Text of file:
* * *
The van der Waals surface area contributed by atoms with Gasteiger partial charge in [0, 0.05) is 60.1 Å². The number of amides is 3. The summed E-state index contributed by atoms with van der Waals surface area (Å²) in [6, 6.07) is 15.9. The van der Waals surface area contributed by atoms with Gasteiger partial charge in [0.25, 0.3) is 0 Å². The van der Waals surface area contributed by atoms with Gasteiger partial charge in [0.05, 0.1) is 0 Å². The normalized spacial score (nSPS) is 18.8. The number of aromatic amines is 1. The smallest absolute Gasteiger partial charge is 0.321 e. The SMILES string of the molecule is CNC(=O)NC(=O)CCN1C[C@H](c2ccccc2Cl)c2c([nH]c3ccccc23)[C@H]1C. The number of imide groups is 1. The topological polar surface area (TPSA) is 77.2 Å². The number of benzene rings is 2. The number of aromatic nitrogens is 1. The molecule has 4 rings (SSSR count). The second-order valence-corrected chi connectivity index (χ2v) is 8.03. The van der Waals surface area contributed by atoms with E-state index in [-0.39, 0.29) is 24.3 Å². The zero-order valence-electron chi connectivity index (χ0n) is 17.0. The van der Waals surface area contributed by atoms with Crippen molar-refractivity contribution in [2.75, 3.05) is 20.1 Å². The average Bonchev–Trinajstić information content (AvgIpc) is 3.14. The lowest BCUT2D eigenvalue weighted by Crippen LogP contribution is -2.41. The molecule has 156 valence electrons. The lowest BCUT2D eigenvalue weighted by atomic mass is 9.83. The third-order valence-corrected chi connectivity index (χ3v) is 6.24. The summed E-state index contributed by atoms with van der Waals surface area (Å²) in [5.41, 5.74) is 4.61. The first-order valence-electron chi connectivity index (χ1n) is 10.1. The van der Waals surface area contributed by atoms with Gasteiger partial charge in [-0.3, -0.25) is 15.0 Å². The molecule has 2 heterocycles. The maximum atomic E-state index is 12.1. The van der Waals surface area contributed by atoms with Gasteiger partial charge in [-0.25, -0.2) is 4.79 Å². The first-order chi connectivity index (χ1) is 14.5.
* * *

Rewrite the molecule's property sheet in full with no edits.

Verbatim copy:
The van der Waals surface area contributed by atoms with Gasteiger partial charge in [0, 0.05) is 60.1 Å². The number of amides is 3. The summed E-state index contributed by atoms with van der Waals surface area (Å²) in [6, 6.07) is 15.9. The van der Waals surface area contributed by atoms with Gasteiger partial charge in [0.25, 0.3) is 0 Å². The van der Waals surface area contributed by atoms with Gasteiger partial charge in [0.05, 0.1) is 0 Å². The normalized spacial score (nSPS) is 18.8. The number of aromatic amines is 1. The smallest absolute Gasteiger partial charge is 0.321 e. The SMILES string of the molecule is CNC(=O)NC(=O)CCN1C[C@H](c2ccccc2Cl)c2c([nH]c3ccccc23)[C@H]1C. The number of imide groups is 1. The topological polar surface area (TPSA) is 77.2 Å². The number of benzene rings is 2. The number of aromatic nitrogens is 1. The molecule has 4 rings (SSSR count). The second-order valence-corrected chi connectivity index (χ2v) is 8.03. The van der Waals surface area contributed by atoms with E-state index in [-0.39, 0.29) is 24.3 Å². The zero-order valence-electron chi connectivity index (χ0n) is 17.0. The van der Waals surface area contributed by atoms with Crippen molar-refractivity contribution in [2.75, 3.05) is 20.1 Å². The average Bonchev–Trinajstić information content (AvgIpc) is 3.14. The lowest BCUT2D eigenvalue weighted by Crippen LogP contribution is -2.41. The molecule has 156 valence electrons. The lowest BCUT2D eigenvalue weighted by atomic mass is 9.83. The third-order valence-corrected chi connectivity index (χ3v) is 6.24. The summed E-state index contributed by atoms with van der Waals surface area (Å²) in [5.41, 5.74) is 4.61. The first-order valence-electron chi connectivity index (χ1n) is 10.1. The van der Waals surface area contributed by atoms with Gasteiger partial charge in [-0.3, -0.25) is 15.0 Å². The molecule has 2 heterocycles. The maximum atomic E-state index is 12.1. The van der Waals surface area contributed by atoms with Gasteiger partial charge in [-0.25, -0.2) is 4.79 Å². The first-order chi connectivity index (χ1) is 14.5.